Afilias and Donuts both withdrew their competing applications this week. Famous Four withdrew its application over a month ago.

DotHealth is backed by Straat Investments, the investment vehicle chaired by .CO Internet’s Juan Calle.

The new gTLD will run on a Neustar (which now owns .CO) back-end.

.health is likely to be restricted, or at least policed, to ensure fake pharmacies are scrubbed from the zone.

DotHealth is supported by, among other health groups, the National Association of Boards of Pharmacy (NABP) which often targets registries and registrars in its campaigns against bogus online pharmacies in the US.

The company plans to use LegitScript to monitor its namespace.

.health will compete against the unrestricted .healthcare, which has been delegated to Donuts.

All four applicants for .health faced adverse Governmental Advisory Committee advice and unsuccessful public interest objections from the Independent Objector.

Amazon and Google deal on .talk, .play, .drive and others

Google and Amazon have started making deals to settle their new gTLD contention sets.

Google won three contention sets against Amazon this week, judging by the latest withdrawals, while Amazon won two.

Amazon won .talk and .you after Google, the only other applicant, withdrew.

Neither company appears to have a “You” brand, unless you count YouTube, but the .talk settlement strongly suggests that Google Talk, the company’s instant messaging client, is on the way out.

When Google applied for .talk in 2012 it intended to give Talk users custom domains to act as a contact point, but in 2013 Google started to indicate that it will be replaced as a brand by Google Hangouts.

The withdrawal seems to suggest that the existence of a gTLD application, a relatively small investment, is not an overwhelming factor when companies consider product rebranding.

I wonder what effect a live, active TLD will have on similar decisions in future.

But Google won the two-horse races for .dev and .drive and after Amazon withdrew its applications.

Google has a product called Google Drive, while Amazon runs Amazon Cloud Drive. Both companies have developer programs, though Google’s is arguably the more substantial of the two.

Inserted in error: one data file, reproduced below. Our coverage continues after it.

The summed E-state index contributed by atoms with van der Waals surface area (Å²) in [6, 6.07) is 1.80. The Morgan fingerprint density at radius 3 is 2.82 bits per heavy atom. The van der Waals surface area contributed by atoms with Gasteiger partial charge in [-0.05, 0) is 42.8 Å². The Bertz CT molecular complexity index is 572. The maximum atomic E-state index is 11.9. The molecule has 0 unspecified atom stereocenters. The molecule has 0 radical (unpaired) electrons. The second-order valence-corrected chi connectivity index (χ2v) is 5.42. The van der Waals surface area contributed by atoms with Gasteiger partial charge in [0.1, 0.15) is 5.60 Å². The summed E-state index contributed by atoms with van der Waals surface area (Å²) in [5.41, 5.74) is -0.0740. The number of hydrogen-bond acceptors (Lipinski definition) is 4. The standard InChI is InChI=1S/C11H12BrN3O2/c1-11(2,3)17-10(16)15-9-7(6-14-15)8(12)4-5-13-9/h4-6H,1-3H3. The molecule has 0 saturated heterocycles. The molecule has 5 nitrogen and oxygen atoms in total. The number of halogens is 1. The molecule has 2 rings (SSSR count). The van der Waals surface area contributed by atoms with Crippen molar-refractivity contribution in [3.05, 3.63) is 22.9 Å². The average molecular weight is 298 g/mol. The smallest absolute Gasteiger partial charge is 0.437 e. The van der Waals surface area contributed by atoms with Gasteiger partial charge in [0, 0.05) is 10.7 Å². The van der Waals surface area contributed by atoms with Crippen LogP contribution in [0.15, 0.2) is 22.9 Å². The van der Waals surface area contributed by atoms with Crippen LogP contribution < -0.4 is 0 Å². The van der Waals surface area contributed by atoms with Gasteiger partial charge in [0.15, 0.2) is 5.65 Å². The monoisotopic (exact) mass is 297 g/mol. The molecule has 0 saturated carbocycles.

Google has also won .play — Google Play is its app store — after Amazon, Radix and Star Registry’s withdrawals. Amazon does not have a Play brand.

Google has also withdrawn its application for .book, leaving six remaining applicants, including Amazon, in the contention set.

I don’t currently know whether these contention sets were settled privately or via a third-party auction.

Famous Four wins .party gTLD contest

Kevin Murphy, April 11, 2014, Domain Registries

Famous Four Media has won the .party new gTLD contention set after coming to a private agreement with the only other applicant for the string, Oriental Trading Company.

Financial details of the arrangement were not disclosed.

Oriental Trading is a supplier of party goods that intended to run the gTLD as closed, single-registrant namespace.

But Famous Four expects the open .party registry to be used for parties in the social gathering and political senses of the word.

It now has 13 uncontested applications and 44 more outstanding.

In related news, Minds + Machines today announced that it intends to take at least three of its applications — .garden, .property, and .yoga — at a private auction April 22 managed by Applicant Auction.

Donuts buys out rival .place gTLD applicant

Kevin Murphy, March 31, 2014, Domain Registries

Donuts has won the .place new gTLD contention set after paying off rival applicant 1589757 Alberta Ltd.

The deal, for an undisclosed sum, was another “cut and choose” affair, similar to deals made with Tucows last August, in which the Canadian company named its price to withdraw and Donuts chose to pay it rather than taking the money itself.

1589757 Alberta has withdrawn its application for .place already.

The deal means Donuts now has 165 new gTLDs that are either live, contracted or uncontested.